Friday, January 13, 2012
Most people have a hard time understanding what drives people to drink or drug excessively. While we have a better understanding now than ever before in history, there are still many unanswered questions. New research is being conducted every day, shedding new light on this age old problem.
A new study provides clues about what is happening in the brain that drives people to abuse alcohol. The study found a link between how good people feel after they drink, and the amount of endorphins, proteins with opiate-like effects, released in their brain.
Findings like these have been seen in animal studies, but this is the first time they have been observed in humans, according to a news release by UCSF. The research was conducted at the University of California, San Francisco, one of the best medical schools in the country. “This is something that we’ve speculated about for 30 years, based on animal studies, but haven’t observed in humans until now,” said lead author Jennifer Mitchell, PhD. “It provides the first direct evidence of how alcohol makes people feel good.”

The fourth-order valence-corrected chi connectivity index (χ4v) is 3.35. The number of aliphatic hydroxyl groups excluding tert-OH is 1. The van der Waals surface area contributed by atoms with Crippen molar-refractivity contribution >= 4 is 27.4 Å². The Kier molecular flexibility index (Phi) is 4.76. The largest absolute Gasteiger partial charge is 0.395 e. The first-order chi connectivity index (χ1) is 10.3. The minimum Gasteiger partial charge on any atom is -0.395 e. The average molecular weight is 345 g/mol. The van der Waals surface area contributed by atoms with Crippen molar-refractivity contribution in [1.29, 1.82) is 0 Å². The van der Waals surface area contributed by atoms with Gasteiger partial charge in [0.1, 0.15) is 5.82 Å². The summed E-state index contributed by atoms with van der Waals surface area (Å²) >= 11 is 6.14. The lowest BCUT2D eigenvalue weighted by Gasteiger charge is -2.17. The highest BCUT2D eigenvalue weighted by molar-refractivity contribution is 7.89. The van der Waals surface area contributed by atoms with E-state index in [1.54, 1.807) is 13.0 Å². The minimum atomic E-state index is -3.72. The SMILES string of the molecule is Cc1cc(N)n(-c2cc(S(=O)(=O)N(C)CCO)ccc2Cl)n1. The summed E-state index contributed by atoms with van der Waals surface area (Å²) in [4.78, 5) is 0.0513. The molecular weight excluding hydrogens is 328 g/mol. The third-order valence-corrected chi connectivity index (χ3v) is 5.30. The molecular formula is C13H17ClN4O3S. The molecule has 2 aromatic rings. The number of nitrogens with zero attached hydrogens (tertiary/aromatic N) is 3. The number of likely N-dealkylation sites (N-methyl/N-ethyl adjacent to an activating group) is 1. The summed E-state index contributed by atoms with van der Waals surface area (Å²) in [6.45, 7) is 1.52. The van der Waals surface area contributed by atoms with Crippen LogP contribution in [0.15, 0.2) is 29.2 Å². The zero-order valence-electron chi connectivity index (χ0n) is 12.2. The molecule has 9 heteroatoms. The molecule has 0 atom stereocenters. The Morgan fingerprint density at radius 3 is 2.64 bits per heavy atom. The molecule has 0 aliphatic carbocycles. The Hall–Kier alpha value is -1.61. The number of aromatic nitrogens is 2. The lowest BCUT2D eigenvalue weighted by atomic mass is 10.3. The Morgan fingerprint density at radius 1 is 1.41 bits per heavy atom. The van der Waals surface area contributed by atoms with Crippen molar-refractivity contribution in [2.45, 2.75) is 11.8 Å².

Researchers studied 25 volunteers; 13 were heavy social drinkers and 12 were not. Women were considered heavy social drinkers if they consumed 10 to 16 drinks a week, while men in that category had 14 to 20 drinks weekly, CNN reports. Women who were not heavy social drinkers had fewer than five drinks a week, while the men had fewer than seven drinks.
Brains were scanned using positron emission tomography (PET) to examine the distribution of chemicals produced in response to drinking. One drink led to the release of more endorphins in two brain regions that play a role in pleasure and reward for heavy drinkers. They perceived drinking as more pleasurable than the non-heavy drinkers. That feeling leads them to crave alcohol, the researchers said.
The findings appear in the journal Science Translational Medicine.